A Year Later, Bush Announces His Support of Contraception
Nearly a year after the President was asked his stance on birth control, the Department of Health and Human Services answered on behalf of President Bush in a letter to Congresswoman Carolyn Maloney (D-NY) and other members of Congress. In the letter, Assistant Secretary of Health John O. Agwunobi wrote that “This Administration supports the availability of safe and effective products and services to assist responsible adults in making decisions about preventing or delaying conception.”
Maloney and as many as 42 other members of Congress had sent five letters asking the President to clarify his stance on birth control, and Birth Control Watch was formed to track the progress of questions about the Administration’s stance on contraception. Last week, Maloney sent a subsequent letter asking that he make policies that protect women’s access to contraception, including: require Justice Department documents to include offering emergency contraception to rape victims; push the Food and Drug Administration to approve the emergency contraceptive Plan B; and intervene in the phenomenon of pharmacists refusing to fill emergency contraception and birth control prescriptions.
“I’ll still never understand why it took a year to respond to this easy question, but I hope the president will now work to stop the attack on access to birth control. As the Leader of the Free World, President Bush is in a unique position to do that,” said Maloney.
Media Resources: Birth Control Watch, 6/23/06; Feminist Daily News 12/14/05; Letter from Assistant Secretary Agwunobi, 5/26/06; Letter from Representative Maloney, 6/22/06
10/31/2014 Federal Judge Exempts Another Catholic University from Birth Control Coverage - A federal judge ruled Tuesday that Ave Maria University, a Catholic university in Florida, does not have to comply with federal rules meant to ensure that covered employees can exercise their right to obtain birth control at no cost.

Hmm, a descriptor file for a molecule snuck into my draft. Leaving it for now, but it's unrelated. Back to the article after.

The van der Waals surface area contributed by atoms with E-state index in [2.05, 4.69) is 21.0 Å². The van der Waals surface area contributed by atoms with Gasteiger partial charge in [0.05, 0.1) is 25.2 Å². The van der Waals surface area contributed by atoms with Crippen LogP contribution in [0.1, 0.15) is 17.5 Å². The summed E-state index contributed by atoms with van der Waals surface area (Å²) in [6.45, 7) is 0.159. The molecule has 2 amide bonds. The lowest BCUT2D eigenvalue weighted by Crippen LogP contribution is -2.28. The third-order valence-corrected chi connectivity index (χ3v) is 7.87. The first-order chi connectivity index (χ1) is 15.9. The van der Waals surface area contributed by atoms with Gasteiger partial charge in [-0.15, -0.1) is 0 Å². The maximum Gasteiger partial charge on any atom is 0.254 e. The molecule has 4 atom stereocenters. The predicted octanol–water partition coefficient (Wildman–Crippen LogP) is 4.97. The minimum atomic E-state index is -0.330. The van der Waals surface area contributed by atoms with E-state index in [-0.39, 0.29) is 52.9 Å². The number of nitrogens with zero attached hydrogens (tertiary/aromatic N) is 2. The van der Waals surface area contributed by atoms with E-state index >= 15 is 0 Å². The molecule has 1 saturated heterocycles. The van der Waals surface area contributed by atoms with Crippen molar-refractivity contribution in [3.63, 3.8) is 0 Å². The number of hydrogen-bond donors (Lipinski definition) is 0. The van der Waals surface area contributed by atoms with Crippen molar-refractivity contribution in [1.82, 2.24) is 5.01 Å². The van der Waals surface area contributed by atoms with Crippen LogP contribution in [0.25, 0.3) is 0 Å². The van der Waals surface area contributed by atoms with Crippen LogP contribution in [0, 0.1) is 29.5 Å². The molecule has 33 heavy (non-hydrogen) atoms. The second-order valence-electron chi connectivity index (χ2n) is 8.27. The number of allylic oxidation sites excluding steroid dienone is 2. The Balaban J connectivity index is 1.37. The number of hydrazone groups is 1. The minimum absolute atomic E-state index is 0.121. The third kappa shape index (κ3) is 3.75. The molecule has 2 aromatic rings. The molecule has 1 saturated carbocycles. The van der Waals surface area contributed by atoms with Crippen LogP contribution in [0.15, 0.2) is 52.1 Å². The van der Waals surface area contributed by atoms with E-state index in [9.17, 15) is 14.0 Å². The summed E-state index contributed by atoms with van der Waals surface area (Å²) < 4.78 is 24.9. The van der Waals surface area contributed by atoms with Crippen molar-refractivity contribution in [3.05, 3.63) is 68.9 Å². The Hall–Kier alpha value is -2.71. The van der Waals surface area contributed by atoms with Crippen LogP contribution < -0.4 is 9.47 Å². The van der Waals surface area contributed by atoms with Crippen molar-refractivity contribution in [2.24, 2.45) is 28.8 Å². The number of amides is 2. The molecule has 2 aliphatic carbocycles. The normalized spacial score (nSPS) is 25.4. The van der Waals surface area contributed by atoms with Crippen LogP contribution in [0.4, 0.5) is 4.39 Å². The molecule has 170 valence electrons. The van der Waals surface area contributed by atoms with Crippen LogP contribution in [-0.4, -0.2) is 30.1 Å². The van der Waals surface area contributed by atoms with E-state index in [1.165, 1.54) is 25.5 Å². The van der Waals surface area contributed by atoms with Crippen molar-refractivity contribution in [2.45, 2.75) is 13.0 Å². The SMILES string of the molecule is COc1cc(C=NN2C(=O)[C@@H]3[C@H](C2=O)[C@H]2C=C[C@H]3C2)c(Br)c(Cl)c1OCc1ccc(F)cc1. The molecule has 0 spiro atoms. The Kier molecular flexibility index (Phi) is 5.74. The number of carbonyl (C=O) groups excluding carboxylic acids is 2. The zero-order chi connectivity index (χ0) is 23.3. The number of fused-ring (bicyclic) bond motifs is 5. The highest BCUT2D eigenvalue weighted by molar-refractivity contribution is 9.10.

The Affordable Care Act requires all new health insurance plans to cover all FDA-approved contraceptives - such as the pill, emergency contraceptives, and IUDs - without charging co-pays, deductibles or co-insurance. . . .
10/31/2014 Women of Color in Tennessee Are United in Opposition to Amendment 1 - Just days before the general election in Tennessee, a coalition of community leaders, clergy, and advocates led a press conference encouraging women of color to vote no on Amendment 1, a dangerous and far-reaching measure on the state's ballot.
SisterReach, a grassroots organization focused on "empowering, organizing, and mobilizing women and girls in the community around their reproductive and sexual health to make informed decisions about themselves," organized the press conference "to call attention to the unique concerns Black and poor communities throughout Shelby County and across the state of Tennessee face on a daily basis" and to emphasize how the upcoming election "could further limit [black women's] reproductive, economic, political, and social autonomy."
"We assemble today to impress upon black women and women of color, many of whom are heads of households, to get out and vote," said SisterReacher Founder and CEO Cherisse Scott at the event.
SisterReach has been educating voters about the particularly dangerous impact of Amendment 1 on women of color. . . .
10/30/2014 Medication Abortion Access Threatened by Oklahoma Court Ruling - An Oklahoma state district court judge has refused to block a state law restricting medication abortion, clearing the way for the law to go into affect on November 1.
The Oklahoma Coalition for Reproductive Justice, together with a local abortion clinic in Tulsa, challenged HB 2684 in September, arguing that the law was an unconstitutional restriction on non-surgical abortion in the earliest weeks of pregnancy. . . .